Alberta Jail Workers Vow To Continue Strike

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JAILS ALBERTA
More workers at detention centres in Alberta have walked off the job, engaging in what the province's justice minister is calling an "illegal job action. " (Shutterstock) | Shutterstock

EDMONTON - Alberta prison guards showed no signs of flinching Saturday in the face of a labour board ruling declaring their wildcat strike illegal and the province's deputy premier claiming inmates were trashing at least one jail.

Guy Smith of the Alberta Union of Provincial Employees says the guards at the Edmonton Remand Centre and another facility in Fort Saskatchewan were vowing to continue their strike until safety concerns are addressed.

"We've encouraged them to stand strong as they've done over the last couple of days. And they know there's other sites across the province that are out as well. And on that basis they've decided to stick it out," Smith said late Saturday.

At least seven detention centres saw guards walk off the job in protest of the suspension of an employee at the Edmonton facility who complained about safety issues.

Inmates have been restricted to their jail cells and striking staff have been either replaced by municipal police or RCMP officers who are backing up correctional supervisors.

Deputy Premier Thomas Lukaszuk refused to say whether guards would be charged for refusing to abide by the labour board's ruling to return to work.

"We will not be negotiating with a union that continues to engage in illegal activities," Lukaszuk vowed during a hastily called news conference at the legislature.

"We will be using any and all legal means to bring order back to these facilities."

Several hundred members of various unions gathered outside the labour board's offices in downtown Edmonton on Saturday as the board members deliberated the province's request for an injunction against the strike.

Many chanted, "Shame," when they heard the ruling. Others called for a general strike.

"What happened in there is what we expected to happen. But that doesn't make it any less shameful," Alberta Federation of Labour president Gil McGowan told the crowd.

"These workers did the brave thing, they did the right thing, for demanding a safe workplace and for standing up for their fellow workers who were disciplined for having the audacity to demand a safe workplace."

The province says the labour board ruling applies only to the two facilities and that it is handling the job actions at the other facilities separately.

Smith said the guards who've been ordered to return to work are well aware of the potential legal repercussions they're facing.

"It's really unfortunate in my mind that instead of sitting down with us and sorting this stuff out, the government has decided to go to the courts and the labour board to turn hardworking correctional peace officers into criminals. It's absolutely shameful," Smith said.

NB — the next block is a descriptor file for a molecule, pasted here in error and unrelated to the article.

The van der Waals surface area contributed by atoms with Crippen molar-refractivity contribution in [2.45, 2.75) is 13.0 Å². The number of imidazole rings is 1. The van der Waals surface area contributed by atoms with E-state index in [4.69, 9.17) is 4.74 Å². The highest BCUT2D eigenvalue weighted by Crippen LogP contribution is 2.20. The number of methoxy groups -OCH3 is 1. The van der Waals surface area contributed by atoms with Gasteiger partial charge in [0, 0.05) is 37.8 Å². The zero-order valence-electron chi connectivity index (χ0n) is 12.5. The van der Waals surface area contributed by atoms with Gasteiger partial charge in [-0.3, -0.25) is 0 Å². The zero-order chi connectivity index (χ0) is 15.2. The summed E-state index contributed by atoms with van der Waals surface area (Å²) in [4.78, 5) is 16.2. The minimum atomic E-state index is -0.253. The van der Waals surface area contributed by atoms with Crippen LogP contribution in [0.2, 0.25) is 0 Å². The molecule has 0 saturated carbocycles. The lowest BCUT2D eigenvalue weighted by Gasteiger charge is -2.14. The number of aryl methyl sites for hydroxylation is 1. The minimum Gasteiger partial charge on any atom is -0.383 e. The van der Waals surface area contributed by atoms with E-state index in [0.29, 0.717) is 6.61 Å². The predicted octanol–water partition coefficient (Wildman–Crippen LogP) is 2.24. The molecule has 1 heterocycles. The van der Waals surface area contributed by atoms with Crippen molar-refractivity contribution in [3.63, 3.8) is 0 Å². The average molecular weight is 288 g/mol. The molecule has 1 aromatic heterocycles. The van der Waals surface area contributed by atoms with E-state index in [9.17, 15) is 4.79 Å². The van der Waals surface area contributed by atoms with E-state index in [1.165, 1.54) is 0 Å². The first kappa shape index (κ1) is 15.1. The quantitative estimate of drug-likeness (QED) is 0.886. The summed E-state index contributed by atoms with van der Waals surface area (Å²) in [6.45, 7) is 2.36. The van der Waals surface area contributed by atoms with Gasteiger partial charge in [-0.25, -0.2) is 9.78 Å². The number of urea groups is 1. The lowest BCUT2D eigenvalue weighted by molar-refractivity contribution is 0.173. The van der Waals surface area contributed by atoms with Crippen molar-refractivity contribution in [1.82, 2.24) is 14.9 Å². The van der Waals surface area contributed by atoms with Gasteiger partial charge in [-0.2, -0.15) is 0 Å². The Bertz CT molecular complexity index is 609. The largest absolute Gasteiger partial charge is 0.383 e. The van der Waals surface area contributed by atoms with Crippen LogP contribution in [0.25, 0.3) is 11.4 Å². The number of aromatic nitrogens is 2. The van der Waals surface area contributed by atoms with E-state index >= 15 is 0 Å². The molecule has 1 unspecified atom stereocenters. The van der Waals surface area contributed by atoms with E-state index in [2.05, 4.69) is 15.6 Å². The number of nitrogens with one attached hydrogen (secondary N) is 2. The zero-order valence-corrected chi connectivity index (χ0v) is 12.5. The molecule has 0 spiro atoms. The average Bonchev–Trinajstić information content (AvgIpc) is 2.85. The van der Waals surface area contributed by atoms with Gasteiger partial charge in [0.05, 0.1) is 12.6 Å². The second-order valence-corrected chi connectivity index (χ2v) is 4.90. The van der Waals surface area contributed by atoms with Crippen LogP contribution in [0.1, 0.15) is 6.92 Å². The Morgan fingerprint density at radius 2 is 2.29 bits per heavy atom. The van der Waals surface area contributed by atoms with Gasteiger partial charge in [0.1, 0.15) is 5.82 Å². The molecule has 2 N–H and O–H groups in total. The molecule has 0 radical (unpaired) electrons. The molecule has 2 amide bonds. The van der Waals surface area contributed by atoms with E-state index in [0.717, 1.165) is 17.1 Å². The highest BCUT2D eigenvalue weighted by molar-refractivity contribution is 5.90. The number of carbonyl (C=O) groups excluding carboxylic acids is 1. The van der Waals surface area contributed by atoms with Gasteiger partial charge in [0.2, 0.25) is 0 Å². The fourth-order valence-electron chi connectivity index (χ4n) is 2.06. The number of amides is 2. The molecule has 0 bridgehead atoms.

The guards' union has said the suspension of the union member on Friday was the last straw for correctional officers who have complained about the design of the new Edmonton Remand Centre.

Just days before the jail opened, the AUPE said it found five pages of design flaws after touring the facility.

At that time, Smith asked the provincial government to delay the transfer of prisoners from the old remand centre until the changes were made.

Lukaszuk said the facility was deemed safe by occupational health and safety workers, which he noted were also members of the AUPE. He said that if the guards have safety concerns, there are legal remedies that exist in their collective agreement.

He said inmates have been trashing the new Edmonton Remand Centre during the disruption.

He cautioned the reports he is getting are second-hand and that officials were trying to get confirmation, but he said inmates were exploiting the change in routine at the facility in order to cause damage.

"It's heartbreaking that a brand new $580 million facility that taxpayers have paid for is being trashed by inmates right now," said Lukaszuk, who also stressed that no one was in any danger inside or outside the province's jails.

Lukaszuk said there were no reports of injuries. He also said that some prisoners at some facilities were not being confined to their cells and had some ability to move around. Inmates were being fed and were receiving their medications, he said.

The United Nurses of Alberta said a number of its members feared for their safety after the evening shift nurses were ordered to remain inside the Edmonton Remand Centre overnight.

Heather Smith said that at 3 a.m., the nurses there were told by a supervisor to stay close to an escape route.

The union said that as of Saturday morning, all of its members had left the remand centre.

Rory Ziv, a criminal defence lawyer in Edmonton, said it was impossible for him or other lawyers to know what conditions were like inside the facilities during the lockdown. As long as it remained in place, he explained, lawyers couldn't contact their clients.

Ziv said colleagues have been texting him to find out if he has any information, noting it was frustrating for lawyers because many of them only get time to speak with their clients on weekends.

"I'm really concerned for the safety and well-being of the inmates who rely heavily on the guards to feed them and allow them to take part in recreational activities," Ziv said.

"There are others who are more vulnerable because of their mental health or their physical health."

"They need medication or protection from other prisoners."

Alberta justice minister Jonathan Denis said in a news release early Saturday morning that there will be an investigation of the walkout, but he said maintaining public safety and security is currently the province's top priority.

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